The Good Life

I take Alan’s point that it’s difficult, perhaps impossible, to quantify all experiences economically. Nor should we account for lives and societies purely on the basis of lucre.

Yet it doesn’t strike me that the Human Development Index is at all wrong in using (relatively) easy to quantify measures of human physical progress — health, education, and income — as key indicators of social progress. It is, after all, these measures that government is primarily tasked with improving.

Moreover, in the Leon Kass speech that Alan cites, I see a troubling tendency — not merely a recognition that wealth is not the only way to measure a good life, but an unsubstantiated romanticization of the hard, sad lives of the economically destitute.

Kass glorifies and elevates the poor and uneducated, granting them, purely on his own relatively brief observations, a special moral standing. They are Noble Savages, Poor But Good, living the glorious Simple Life, exemplars of the sort of lives the well-off might live should they ever get Back To Nature. It’s a habit that’s rather common amongst environmental advocates (who also tend to shy away from economic views of human development), as Ted Nordhaus and Michael Shellenberger pointed out in their excellent TNR piece, “The Green Bubble”:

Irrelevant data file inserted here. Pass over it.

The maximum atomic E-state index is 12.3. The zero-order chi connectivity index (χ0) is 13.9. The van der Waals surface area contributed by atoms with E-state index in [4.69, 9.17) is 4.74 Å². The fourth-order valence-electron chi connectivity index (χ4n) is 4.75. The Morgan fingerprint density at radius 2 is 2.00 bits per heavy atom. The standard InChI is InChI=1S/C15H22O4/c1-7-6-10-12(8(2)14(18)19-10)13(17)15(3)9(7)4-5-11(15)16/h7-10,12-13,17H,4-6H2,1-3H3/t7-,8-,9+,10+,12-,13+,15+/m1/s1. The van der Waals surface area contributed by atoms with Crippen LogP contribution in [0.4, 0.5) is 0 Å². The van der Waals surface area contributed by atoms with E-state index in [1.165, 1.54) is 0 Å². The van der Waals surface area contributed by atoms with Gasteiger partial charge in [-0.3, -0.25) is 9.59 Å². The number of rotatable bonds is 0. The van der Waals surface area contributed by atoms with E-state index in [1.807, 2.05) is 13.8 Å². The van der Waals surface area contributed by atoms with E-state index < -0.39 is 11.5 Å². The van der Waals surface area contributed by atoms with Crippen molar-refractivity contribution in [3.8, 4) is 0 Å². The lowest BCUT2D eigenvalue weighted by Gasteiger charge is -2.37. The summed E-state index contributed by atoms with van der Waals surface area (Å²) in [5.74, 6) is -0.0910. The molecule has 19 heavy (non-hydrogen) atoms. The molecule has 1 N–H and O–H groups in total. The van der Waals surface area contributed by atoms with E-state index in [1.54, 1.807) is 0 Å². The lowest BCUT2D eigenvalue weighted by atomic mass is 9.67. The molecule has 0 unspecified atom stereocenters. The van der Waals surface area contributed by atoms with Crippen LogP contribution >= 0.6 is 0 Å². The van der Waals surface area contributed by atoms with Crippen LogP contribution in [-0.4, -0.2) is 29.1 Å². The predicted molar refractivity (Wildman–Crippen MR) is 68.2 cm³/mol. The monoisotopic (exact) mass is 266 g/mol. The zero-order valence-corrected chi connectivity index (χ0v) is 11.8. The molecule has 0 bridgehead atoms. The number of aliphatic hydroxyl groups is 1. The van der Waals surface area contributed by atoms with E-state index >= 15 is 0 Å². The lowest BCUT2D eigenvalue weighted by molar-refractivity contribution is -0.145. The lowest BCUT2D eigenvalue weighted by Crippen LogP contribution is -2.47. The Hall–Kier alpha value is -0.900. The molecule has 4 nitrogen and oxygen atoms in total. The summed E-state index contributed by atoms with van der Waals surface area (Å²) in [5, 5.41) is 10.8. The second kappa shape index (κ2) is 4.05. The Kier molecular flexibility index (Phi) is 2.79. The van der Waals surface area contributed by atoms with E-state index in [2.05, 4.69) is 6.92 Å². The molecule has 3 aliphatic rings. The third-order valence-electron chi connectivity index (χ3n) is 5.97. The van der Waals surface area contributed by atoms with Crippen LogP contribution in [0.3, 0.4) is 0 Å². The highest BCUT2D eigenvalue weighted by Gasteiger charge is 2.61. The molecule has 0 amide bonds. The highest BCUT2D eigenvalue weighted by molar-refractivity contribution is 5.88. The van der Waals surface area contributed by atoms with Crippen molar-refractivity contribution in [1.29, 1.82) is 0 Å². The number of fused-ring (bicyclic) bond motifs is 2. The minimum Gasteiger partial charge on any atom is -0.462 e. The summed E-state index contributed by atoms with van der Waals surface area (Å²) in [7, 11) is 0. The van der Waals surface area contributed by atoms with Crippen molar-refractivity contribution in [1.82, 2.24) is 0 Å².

Nonetheless, it has become an article of faith among many greens that the global poor are happier with less and must be shielded from the horrors of overconsumption and economic development—never mind the realities of infant mortality, treatable disease, short life expectancies, and grinding agrarian poverty.

It’s a view that, frankly, can easily slip into condescension: Kass actually seems impressed that these lowly, uneducated people could manage to lead honorable lives, and drawing comparisons to the petty behavior of his Harvard cohort, seems to suggest that their decency and their poverty are connected. I don’t think we have any reason to believe they are. It’s not hard to concoct nostalgic visions of a simpler, more communal life free from the headaches of modern life. But ask those struggling farmers — or the Third World poor — which life they’d rather lead: their lives, or the lives of middle class ease and comfort shared by Kass and his educated colleagues. I think the answer is obvious. And I think that the vast majority of the privileged middle class would answer the same way, too.

I might be more sympathetic to Kass’s viewpoint if he could actually back up the claim that the poor he encountered were of greater moral character. But he has nothing to offer except his own observations. It’s a difficult thing to quantify, admittedly, but what evidence we do have suggests that poverty does not, in fact, result in tougher moral fiber: poorer societies tend to be more corrupt and produce more human rights abuses than richer countries.

So no matter what Kass might think he saw, there’s simply no reason to believe that being poor instills virtue. Alan’s absolutely right that economic development is “not the whole story of what it means to be human and what it means to be developed.” But one needn’t romanticize poverty, or equate it with goodness and virtue, or sour on economic progress, as Kass implicitly does, in order to understand that.